FIG. 5 represents in a schematic way ajack-up rig equipped with three legs, each having three chords.
Generally speaking, the two reference planes are the top of the rack-and-pinion housing or JHT ("Jack House Top") and the lower surface of the hull HB ("Hull Bottom"). The distance D separating the JHT from the HB is of course known (in one specific embodiment: 14.576 m).
The invention therefore consists in determining the RPD as accurately and simply as possible, by integrating a measurement of the elevation of each chord of each leg, in comparing them with the tolerances and, in the event of the tolerances being exceeded, or well before they are exceeded if one succeeds in predicting this, in carrying out a corrective action.
Measurement and Calibration of the RPD
With reference to FIG. 1 and FIG. 2, the values li (la ; lb ; lc) are measured for each chord A, B and C, using manual gauges (1) as shown in FIG. 2, or using systems connected to the electric motors and displaying data in the control room. The measured RPD is obtained.
The value "0" is assigned to the measurement corresponding to the chord exhibiting the highest measured value on each leg.
A reading of the "leg depth" is taken on the three chords of a leg, and the chord which is regarded as being at the same level as the top of the jacking unit ("Jacking Unit Top") is marked. The leg depth mark is determined by a direct reading of graduations indicating the distance between the leg tip ("spud can") and the bottom of the hull. Sensors connected to the motors can likewise give the same indication in the control room.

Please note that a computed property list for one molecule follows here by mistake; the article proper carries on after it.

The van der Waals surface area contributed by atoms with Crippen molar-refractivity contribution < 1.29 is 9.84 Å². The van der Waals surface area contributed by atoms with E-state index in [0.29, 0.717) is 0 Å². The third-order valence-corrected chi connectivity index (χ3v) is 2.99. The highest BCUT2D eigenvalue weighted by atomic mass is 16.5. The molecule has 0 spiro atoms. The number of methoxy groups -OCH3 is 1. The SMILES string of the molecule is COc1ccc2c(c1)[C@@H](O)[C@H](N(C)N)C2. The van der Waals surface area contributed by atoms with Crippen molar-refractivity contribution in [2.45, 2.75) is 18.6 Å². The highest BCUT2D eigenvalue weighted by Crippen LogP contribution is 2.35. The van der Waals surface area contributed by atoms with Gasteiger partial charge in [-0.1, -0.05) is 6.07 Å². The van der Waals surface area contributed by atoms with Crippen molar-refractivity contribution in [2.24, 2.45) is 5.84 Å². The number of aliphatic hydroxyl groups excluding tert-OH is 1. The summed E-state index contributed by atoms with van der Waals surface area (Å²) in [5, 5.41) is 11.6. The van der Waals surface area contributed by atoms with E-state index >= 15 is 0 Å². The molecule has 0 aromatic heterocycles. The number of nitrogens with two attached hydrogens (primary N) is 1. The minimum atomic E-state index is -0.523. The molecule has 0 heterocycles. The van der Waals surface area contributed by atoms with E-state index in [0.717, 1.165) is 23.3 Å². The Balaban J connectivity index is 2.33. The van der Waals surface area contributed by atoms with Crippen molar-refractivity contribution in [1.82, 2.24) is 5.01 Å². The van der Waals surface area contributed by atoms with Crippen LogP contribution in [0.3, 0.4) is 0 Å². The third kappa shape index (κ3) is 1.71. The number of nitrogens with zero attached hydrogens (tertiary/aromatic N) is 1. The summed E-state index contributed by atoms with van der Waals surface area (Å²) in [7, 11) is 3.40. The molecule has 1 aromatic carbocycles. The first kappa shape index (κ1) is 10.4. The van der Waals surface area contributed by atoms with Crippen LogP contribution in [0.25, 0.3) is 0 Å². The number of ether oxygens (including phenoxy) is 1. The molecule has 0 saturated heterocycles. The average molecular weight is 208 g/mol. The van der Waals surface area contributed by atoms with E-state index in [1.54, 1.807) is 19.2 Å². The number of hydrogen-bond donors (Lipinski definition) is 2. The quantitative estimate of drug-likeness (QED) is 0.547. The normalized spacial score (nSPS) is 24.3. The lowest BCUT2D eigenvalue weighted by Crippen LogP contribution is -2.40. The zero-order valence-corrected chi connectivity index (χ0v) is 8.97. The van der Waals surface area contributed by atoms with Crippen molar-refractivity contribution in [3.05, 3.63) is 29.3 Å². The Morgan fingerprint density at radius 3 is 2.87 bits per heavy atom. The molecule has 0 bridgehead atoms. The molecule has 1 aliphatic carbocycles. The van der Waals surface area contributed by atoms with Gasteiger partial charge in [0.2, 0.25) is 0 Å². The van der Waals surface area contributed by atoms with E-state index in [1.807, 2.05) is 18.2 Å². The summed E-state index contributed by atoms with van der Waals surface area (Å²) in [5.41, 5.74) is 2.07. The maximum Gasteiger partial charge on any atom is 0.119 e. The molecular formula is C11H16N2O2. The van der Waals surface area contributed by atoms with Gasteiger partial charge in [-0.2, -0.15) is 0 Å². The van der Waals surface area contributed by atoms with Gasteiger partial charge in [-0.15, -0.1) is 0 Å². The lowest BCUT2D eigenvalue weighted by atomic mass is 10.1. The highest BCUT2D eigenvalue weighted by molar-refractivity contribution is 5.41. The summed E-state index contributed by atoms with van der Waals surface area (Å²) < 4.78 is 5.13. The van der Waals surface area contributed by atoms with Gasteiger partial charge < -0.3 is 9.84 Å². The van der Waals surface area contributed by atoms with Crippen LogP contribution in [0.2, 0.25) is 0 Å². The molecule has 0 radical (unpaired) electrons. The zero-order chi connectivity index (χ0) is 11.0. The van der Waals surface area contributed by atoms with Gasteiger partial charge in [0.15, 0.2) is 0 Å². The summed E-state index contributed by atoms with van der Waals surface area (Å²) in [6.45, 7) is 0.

By reference to FIG. 4, a distance (d) from the jacking unit top (JHT) to the center of the close depth mark is measured using a gauge located in the hollow of each indentation of the rack, and the said "Close Depth Mark"(CDM) is also read.
The mark (LJ) corresponding to the jacking house top JHT is obtained by carrying out: CDM-d.
The extension (L) of the chords is obtained using following formulae: L=LJ-D
(example: D=14.576 m)
The extension of the other two chords is calculated from the bias/skeew of the values 1i of the measured RPD, as follows:
CHORD #1 (leg depth marks on chord C): L(chord A)=L(chord C)+lc -la L(chord B)=L(chord C)+lc -lb
CHORDS #2 & 3 (leg depth marks on chord A): L(chord B)=L(chord A)+la -lb L(chord C)=L(chord A)+la -lc
The RPD can be calculated directly from the values of li, i.e. la, lb and lc : RPD(chord A)=max. (la, lb, lc)-la RPD(chord B)=max. (la, lb, lc)-lb RPD(chord C)=max. (la, lb, lc)-lc
The invention also encompasses equipments and systems for raising lowering ("jacking") a jack-up rig, which are designed according to the invention, as well as the jack-up rigs equipped with the said system and equipments.
A jack-up rig 100 is schematically represented on FIG. 5. The platform comprises in a known manner a hull H supported by three legs 20, 21 and 22. Each leg can be jacked up or down by rack and pinion units (not shown) housed in jack houses JH. Each leg comprises three chords A, B, C as defined herein, and a spud can 110 which lays on the sea bottom. Various structures are mounted on the platform, such as 24, 25 shown only for illustration purposes. A drilling rig 23 is mounted on the platform. An helicopter platform 120 is generally placed on the platform.
The equipments and systems according to the invention, allowing operation of the method according to the invention, as described above, can be conveniently housed in the jack houses JH and/or any other appropiate location 24, 25 on the platform.
Such platforms are well known to the skilled man, who will be able to place the equipment an systems of the invention in the most convenient manner.